Pollock told me he thinks nothing hurt the land more than the monument designation. The U.S. Bureau of Land Management already managed the area, conducting vegetation treatments, water improvements, and soil erosion projects. The agency cooperated fairly well with locals, from ranchers who wanted to graze livestock or residents of nearby Bryce Valley who gathered scrap wood to heat their homes in the winter.

Harvest Prude

WORLD

The Wealth of the Land

Federal agencies and local governments wrestle with how to best steward Utah’s rich natural resources

WASHINGTON—When President Donald Trump moved to reduce the size of Bears Ears National Monument in southeastern Utah, locals breathed a sigh of relief. The Obama administration’s designation of the area as a national monument in 2016 brought an influx of visitors the region didn’t have the infrastructure to handle.

“No restrooms, no kiosks to tell people which trail to take or whether or not to stay on a trail or get off. No information on how to visit a cultural site,” said Bruce Adams, a San Juan County, Utah, commissioner who chairs the Bears Ears National Monument Advisory Committee. He told me stories of visitors getting stuck crossing seasonal creeks, picking up arrowheads or other artifacts without realizing it was illegal, and getting lost without clear maps.

In 2017, Trump announced plans to decrease the size of the Bears Ears monument by about 85 percent and to cut the almost 2-million-acre Grand Staircase–Escalante National Monument in southern Utah almost in half. Last week, the Trump administration finalized a plan for how it will manage the land that is still owned by the federal government but no longer has monument status.

The plan has brought attention to a longstanding tussle involving locals, federal agencies, and environmental advocacy groups over land use in Western states. The U.S. government owns more than 60 percent of the land in Utah alone, according to a 2017 report. Critics have blasted the government’s land management plan as a giveaway to big oil and gas companies and expressed concerns that development could destroy cultural and historical sites and reduce the public’s access to the wilderness. But some locals say such fears are overblown, arguing a compromise allowing a more diverse range of uses could benefit everyone.

Trump asked U.S. Interior Secretary Ryan Zinke in 2017 to review 27 national monuments to see whether the United States could benefit from having fewer acres of protected lands. After a four-month analysis, Zinke recommended downsizing a few monuments and adopting a multiple-use model that allows for recreational activities like hiking, fishing, and camping alongside things like grazing for ranchers, harvesting timber, mining for coal, and drilling for oil and gas.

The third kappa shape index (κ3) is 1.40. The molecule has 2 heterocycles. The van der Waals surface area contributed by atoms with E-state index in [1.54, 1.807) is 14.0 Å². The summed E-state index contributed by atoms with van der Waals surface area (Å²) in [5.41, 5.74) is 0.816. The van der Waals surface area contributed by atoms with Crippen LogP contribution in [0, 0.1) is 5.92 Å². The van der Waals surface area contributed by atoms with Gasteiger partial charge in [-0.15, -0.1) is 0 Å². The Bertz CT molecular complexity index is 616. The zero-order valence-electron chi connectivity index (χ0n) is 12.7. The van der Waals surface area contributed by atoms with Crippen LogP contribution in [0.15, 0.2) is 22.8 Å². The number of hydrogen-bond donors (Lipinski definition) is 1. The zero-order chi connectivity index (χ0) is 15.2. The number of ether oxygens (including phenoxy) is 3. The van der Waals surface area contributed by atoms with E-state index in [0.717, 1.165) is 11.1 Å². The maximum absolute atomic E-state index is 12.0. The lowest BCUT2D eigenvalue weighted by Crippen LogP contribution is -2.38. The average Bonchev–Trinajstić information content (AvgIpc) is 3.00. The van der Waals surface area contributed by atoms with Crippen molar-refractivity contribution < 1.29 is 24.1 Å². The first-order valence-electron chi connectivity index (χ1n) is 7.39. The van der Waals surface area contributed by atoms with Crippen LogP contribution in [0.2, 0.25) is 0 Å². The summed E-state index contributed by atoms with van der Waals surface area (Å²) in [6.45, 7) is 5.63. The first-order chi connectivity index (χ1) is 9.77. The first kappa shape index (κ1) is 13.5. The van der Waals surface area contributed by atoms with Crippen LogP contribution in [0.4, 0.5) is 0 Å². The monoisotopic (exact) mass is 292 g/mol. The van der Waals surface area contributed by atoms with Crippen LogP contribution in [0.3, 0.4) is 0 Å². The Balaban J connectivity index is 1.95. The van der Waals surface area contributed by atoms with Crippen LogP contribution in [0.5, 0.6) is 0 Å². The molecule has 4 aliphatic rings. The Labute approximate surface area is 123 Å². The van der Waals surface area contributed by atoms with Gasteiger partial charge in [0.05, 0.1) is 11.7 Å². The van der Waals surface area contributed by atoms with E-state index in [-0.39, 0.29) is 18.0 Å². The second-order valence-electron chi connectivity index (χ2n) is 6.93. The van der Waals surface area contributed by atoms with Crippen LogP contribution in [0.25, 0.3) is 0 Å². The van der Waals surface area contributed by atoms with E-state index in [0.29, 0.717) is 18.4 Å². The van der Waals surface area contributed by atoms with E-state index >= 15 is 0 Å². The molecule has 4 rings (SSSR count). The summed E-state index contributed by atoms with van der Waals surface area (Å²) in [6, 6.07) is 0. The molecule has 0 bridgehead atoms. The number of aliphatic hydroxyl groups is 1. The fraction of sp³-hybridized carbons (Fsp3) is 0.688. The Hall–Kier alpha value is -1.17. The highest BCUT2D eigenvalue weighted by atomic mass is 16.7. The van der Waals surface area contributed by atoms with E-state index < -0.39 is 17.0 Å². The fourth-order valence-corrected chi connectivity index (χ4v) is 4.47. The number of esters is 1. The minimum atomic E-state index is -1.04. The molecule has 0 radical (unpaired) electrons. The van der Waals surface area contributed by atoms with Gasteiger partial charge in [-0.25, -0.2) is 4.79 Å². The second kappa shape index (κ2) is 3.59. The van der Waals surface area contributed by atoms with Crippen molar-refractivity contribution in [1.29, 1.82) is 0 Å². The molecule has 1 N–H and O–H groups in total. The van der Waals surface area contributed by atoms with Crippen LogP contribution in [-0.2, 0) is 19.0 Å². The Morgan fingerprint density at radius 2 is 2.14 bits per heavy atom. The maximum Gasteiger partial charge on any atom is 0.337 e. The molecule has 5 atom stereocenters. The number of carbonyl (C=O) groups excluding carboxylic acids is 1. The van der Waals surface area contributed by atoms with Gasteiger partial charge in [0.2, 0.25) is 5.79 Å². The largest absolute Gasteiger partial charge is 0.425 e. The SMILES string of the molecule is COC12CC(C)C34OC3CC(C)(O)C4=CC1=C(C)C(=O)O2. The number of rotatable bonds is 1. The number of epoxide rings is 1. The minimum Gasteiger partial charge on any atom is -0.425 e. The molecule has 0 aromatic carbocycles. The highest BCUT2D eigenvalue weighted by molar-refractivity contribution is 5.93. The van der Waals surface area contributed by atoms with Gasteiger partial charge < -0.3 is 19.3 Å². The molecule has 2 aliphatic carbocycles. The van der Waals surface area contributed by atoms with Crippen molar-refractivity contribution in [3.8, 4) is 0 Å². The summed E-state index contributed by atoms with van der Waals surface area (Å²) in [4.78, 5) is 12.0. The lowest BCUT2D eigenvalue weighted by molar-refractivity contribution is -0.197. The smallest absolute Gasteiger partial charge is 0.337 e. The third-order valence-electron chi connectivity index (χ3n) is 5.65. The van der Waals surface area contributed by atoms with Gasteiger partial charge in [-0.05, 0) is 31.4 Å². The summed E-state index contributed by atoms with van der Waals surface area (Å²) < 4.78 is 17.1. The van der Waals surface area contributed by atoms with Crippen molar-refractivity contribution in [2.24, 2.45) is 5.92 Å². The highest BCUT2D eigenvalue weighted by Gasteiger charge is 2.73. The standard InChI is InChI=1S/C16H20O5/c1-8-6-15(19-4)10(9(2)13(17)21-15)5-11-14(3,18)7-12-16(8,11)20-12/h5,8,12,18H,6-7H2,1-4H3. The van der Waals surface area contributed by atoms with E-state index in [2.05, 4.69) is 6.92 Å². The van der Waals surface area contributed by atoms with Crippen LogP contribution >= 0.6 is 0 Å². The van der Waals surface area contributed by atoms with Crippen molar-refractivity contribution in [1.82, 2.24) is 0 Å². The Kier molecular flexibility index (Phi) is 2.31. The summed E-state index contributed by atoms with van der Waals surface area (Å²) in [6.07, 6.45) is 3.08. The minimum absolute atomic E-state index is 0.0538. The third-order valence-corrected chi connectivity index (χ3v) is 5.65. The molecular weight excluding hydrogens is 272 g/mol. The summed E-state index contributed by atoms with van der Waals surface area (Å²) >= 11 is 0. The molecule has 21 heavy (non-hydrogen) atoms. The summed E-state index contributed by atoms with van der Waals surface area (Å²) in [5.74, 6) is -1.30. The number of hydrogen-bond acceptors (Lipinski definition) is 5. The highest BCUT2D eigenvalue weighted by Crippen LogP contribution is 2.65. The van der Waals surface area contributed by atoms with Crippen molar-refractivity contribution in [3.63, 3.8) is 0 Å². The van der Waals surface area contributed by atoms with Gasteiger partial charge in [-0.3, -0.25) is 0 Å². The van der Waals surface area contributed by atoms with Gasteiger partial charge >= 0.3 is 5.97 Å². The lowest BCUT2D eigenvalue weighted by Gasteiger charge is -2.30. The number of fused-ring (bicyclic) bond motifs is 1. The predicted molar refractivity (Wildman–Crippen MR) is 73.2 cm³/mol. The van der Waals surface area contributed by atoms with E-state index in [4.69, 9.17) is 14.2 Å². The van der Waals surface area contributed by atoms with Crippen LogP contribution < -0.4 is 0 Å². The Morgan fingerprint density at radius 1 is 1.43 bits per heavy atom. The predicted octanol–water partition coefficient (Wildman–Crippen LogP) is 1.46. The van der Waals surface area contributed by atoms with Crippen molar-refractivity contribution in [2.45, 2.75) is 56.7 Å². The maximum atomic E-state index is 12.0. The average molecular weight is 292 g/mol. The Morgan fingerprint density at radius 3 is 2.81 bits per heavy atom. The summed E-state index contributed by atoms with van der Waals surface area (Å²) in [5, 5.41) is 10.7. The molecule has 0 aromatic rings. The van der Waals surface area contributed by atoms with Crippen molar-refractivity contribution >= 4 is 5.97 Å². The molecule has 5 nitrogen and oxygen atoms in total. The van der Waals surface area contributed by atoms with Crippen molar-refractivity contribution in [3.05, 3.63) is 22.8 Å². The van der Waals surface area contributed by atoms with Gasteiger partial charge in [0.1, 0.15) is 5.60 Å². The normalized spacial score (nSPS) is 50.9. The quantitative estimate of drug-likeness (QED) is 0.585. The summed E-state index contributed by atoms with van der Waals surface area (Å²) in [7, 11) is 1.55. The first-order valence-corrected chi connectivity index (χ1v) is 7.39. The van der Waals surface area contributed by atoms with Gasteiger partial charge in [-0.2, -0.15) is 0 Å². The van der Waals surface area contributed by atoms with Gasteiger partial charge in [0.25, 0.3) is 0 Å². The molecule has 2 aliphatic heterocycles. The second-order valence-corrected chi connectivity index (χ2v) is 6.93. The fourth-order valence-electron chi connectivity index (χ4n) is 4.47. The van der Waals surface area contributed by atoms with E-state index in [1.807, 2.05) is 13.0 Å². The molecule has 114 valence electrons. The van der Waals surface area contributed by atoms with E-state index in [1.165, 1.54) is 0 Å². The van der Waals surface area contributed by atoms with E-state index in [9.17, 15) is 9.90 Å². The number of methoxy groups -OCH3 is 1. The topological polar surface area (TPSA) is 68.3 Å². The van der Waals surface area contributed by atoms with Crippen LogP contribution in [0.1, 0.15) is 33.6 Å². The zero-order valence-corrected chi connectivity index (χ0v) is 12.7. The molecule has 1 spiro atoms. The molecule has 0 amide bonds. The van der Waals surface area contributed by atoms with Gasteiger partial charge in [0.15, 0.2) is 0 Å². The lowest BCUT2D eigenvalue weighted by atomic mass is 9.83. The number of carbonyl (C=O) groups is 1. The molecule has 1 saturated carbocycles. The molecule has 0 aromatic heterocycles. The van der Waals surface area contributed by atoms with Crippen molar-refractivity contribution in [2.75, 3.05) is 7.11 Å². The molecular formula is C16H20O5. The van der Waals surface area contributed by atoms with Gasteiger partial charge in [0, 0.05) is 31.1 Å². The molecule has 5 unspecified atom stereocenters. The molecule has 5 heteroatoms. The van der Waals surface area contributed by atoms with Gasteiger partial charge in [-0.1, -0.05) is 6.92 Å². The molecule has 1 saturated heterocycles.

Federal officials have opened the land cut from the Bears Ears monument to more uses for about a year. So far, no oil, gas, or coal companies have applied for mining or drilling rights. A factsheet released by the Department of Interior noted, “Over the last 10 years there has only been one approved application for permit to drill” from an oil or gas company. It resulted in an unsuccessful dry hole in 2013.

It’s unclear whether oil and gas companies will take a similar hands-off approach to Grand Staircase–Escalante, which opened to multiple uses on Feb. 6. So far, 19 companies have filed mining claims, but no energy interests have yet applied, despite the area having rich deposits of oil and gas.

Leland Pollock grew up within the boundaries of Grand Staircase–Escalante before President Bill Clinton designated it as a national monument in 1996. His father worked for the National Park Service, and he grew up loving the land. Now he is a Garfield County Commissioner and a rancher.

Pollock told me he thinks nothing hurt the land more than the monument designation. The U.S. Bureau of Land Management already managed the area, conducting vegetation treatments, water improvements, and soil erosion projects. The agency cooperated fairly well with locals, from ranchers who wanted to graze livestock or residents of nearby Bryce Valley who gathered scrap wood to heat their homes in the winter.

The county is 93 percent federal land, and Pollock admitted he has a vested interest in allowing diverse uses but said most of the local community feels the same way.

“Believe me, we’re conservationists,” Pollock said. “I don’t like land being decimated. I don’t like land abused. I like land to be healthy. To be healthy, you can’t turn everything into a wilderness.”

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